On the night of November 9, 1938, members of the Sturmabteilung, the Nazi paramilitary force, and German citizens took to the streets, smashing the windows of Jewish-owned businesses and destroying over 1,000 synagogues. At least 91 people were murdered and some 30,000 Jewish men were sent to concentration camps. One of the synagogues destroyed that night, now known as Kristallnacht, was in the city of Ulm, along the River Danube. Just over 70 years later, the architecture studio kister scheithauer gross architects and urban planners (ksg) was tasked with building a new synagogue on the site, which would both enshrine its history and look towards the future. We got in touch with ksg to hear more about the project.
What was the history of the site and of the project?
In 2009 the Israelite Religious Community of Württemberg statutory corporation (IRGW) decided to build a new synagogue for its community in Ulm, and so initiated a competition in partnership with the city of Ulm for the construction of a community centre with a synagogue. The city of Ulm benevolently supported the building project and made a building site available in the centre of the Ulm Weinhof, just a stone’s throw from the former synagogue, which was destroyed on Kristallnacht.
On January 21, 2010, it was decided: the competition jury, under the direction of Prof. Arno Lederer, unanimously chose the design by kister scheithauer gross architects and urban planners (ksg). “The team from Cologne succeeded in enriching this highly sensitive location in the city of Ulm, without detracting from its unique character,” said the city’s head of construction, Alexander Wetzig. A total of ten architects were invited to join the competition.
This position is historical: on the Kristallnacht in 1938, the former synagogue was destroyed.Subsequent to the competition success, the design was altered according to some proposals from the jury and the Rabbi. On February 8th 2011, the Ulm city council gave its approval for the altered design of the synagogue, again with a unanimous vote. The cuboid is now lower and shorter than originally planned during the competition. It now measures 24 meters in width, 16 meters in depth and, at 17 meters high, is significantly [shorter] than the nearby Schwörhaus.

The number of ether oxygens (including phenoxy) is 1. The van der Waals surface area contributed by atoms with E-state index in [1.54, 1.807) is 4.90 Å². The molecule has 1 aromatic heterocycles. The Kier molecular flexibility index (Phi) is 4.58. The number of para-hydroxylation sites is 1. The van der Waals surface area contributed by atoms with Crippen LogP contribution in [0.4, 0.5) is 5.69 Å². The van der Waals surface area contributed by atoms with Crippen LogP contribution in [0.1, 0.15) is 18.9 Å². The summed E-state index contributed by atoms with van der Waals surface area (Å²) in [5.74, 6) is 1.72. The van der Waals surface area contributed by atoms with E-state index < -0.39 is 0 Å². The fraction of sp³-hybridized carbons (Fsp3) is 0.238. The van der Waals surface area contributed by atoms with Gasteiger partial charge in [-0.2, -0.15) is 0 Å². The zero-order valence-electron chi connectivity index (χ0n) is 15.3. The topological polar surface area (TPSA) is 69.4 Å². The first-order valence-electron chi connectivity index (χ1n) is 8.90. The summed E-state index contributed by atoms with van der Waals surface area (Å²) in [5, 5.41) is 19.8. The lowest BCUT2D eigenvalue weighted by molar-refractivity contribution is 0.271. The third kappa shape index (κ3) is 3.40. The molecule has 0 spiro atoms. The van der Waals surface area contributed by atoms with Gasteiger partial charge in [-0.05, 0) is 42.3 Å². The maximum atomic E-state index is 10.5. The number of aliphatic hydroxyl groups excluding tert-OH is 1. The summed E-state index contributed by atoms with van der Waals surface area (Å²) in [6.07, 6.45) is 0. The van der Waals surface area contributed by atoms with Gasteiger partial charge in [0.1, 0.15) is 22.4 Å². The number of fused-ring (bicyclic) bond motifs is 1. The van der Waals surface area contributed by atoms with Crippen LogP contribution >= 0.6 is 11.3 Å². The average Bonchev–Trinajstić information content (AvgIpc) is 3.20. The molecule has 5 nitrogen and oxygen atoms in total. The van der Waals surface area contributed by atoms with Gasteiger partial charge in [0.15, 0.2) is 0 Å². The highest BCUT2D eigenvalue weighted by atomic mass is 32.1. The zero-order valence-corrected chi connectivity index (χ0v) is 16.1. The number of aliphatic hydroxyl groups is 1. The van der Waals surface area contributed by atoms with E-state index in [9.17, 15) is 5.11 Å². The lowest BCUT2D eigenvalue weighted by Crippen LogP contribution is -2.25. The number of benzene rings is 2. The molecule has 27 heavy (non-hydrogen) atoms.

The ground-breaking ceremony was held on March 17, 2011. Together with the IRGW representatives, the mayor of Ulm Ivo Gönner and minister Yossi Peled as the Israeli representative, Prof. Susanne Gross opened the site. Just twenty months later, the building has been completed and the new community centre with synagogue was ready for the celebratory opening ceremony. The building was full to capacity during the opening on Sunday, December 2, 2012. The 300 invited guests included former Jewish citizens of Ulm, who fled during World War II. Speeches were held by Federal President of Germany Joachim Gauck, Prime Minister of Baden-Württemberg Winfried Kretschmann, the President of Central Council of Jews in Germany Dieter Graumann and Israel’s ambassador to Germany Yacov Hadas-Handelsman.
How does the project respond to its historic context?
The synagogue and the Jewish community centre are contained in a single structure. The compact cuboid is free standing in the square. This position is historical: on the Kristallnacht in 1938, the former synagogue, which was enclosed in a roadside development, was destroyed. After World War II, a secular building was constructed in the space. The synagogue and the Jewish community lost its ancestral place in the centre of Ulm.
The construction of the current synagogue has opened a new site in the middle of the square, the Ulm Weinhof. It is as though the synagogue has taken a step forward from its former position; it has reclaimed its location. With no constructed border, it stands abrupt and solitary on the Weinhof.
Can you tell us about aspects of the design that recall or were inspired by traditional
Jewish iconography and architecture?It is as though the synagogue has taken a step forward from its former position
Inside, all the rooms are organised orthogonally, with one exception: the prayer room as the actual synagogue. The long side of the sacral room stretches diagonally across the room in one turn around the only, free-standing interior building support. The position of this space diagonal has an overlying religious meaning; its geographical direction is directly towards Jerusalem, the spiritual and religious centre of Judaism.
The diagonal room layout creates a corner window in the sacral room, which plays with a pattern of the Star of David as space framework. With 600 individual windows, the space in the synagogue is illuminated from many points, with the Torah case as focal point in this spiritual centre. At dusk, the pattern is also projected outwards by inner lighting, clearly but simply indicating the building’s purpose.
The Torah case is in the corner of the synagogue room which faces towards Jerusalem. In front of it is the bimah, a raised platform with a lectern, from which the Torah scrolls are unrolled and dictated. These two liturgically functional elements were made in Israel, under the Rabbi’s direct instruction. A further custom made item is the dodecagonal chandelier, symbolising the twelve lines of the people of Israel. The 3.30 meter wide chandelier floats over the bimah and seating.
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